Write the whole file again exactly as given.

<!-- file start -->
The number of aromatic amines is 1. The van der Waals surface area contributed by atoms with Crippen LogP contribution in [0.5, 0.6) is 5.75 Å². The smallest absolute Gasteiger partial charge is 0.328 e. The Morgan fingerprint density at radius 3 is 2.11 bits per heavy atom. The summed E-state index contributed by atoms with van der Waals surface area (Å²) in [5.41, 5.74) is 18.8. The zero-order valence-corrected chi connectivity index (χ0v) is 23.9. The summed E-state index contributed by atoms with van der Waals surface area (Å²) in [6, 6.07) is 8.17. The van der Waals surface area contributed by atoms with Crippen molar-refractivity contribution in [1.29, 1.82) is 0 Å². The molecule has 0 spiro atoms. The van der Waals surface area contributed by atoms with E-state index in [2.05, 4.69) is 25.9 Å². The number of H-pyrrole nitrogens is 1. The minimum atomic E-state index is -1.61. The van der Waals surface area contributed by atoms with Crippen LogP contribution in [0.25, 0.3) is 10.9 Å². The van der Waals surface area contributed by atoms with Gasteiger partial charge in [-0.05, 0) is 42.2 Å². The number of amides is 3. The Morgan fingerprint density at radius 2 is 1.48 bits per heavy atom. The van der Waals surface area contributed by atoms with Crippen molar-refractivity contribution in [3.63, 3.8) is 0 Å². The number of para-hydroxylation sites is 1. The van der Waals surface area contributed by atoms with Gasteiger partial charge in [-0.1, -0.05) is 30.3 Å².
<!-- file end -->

The number of aromatic amines is 1. The van der Waals surface area contributed by atoms with Crippen LogP contribution in [0.5, 0.6) is 5.75 Å². The smallest absolute Gasteiger partial charge is 0.328 e. The Morgan fingerprint density at radius 3 is 2.11 bits per heavy atom. The summed E-state index contributed by atoms with van der Waals surface area (Å²) in [5.41, 5.74) is 18.8. The zero-order valence-corrected chi connectivity index (χ0v) is 23.9. The summed E-state index contributed by atoms with van der Waals surface area (Å²) in [6, 6.07) is 8.17. The van der Waals surface area contributed by atoms with Crippen molar-refractivity contribution in [1.29, 1.82) is 0 Å². The molecule has 0 spiro atoms. The van der Waals surface area contributed by atoms with E-state index in [2.05, 4.69) is 25.9 Å². The number of H-pyrrole nitrogens is 1. The minimum atomic E-state index is -1.61. The van der Waals surface area contributed by atoms with Crippen LogP contribution in [0.25, 0.3) is 10.9 Å². The van der Waals surface area contributed by atoms with Gasteiger partial charge in [-0.05, 0) is 42.2 Å². The number of amides is 3. The Morgan fingerprint density at radius 2 is 1.48 bits per heavy atom. The van der Waals surface area contributed by atoms with Crippen molar-refractivity contribution in [3.63, 3.8) is 0 Å². The number of para-hydroxylation sites is 1. The van der Waals surface area contributed by atoms with Gasteiger partial charge in [-0.1, -0.05) is 30.3 Å².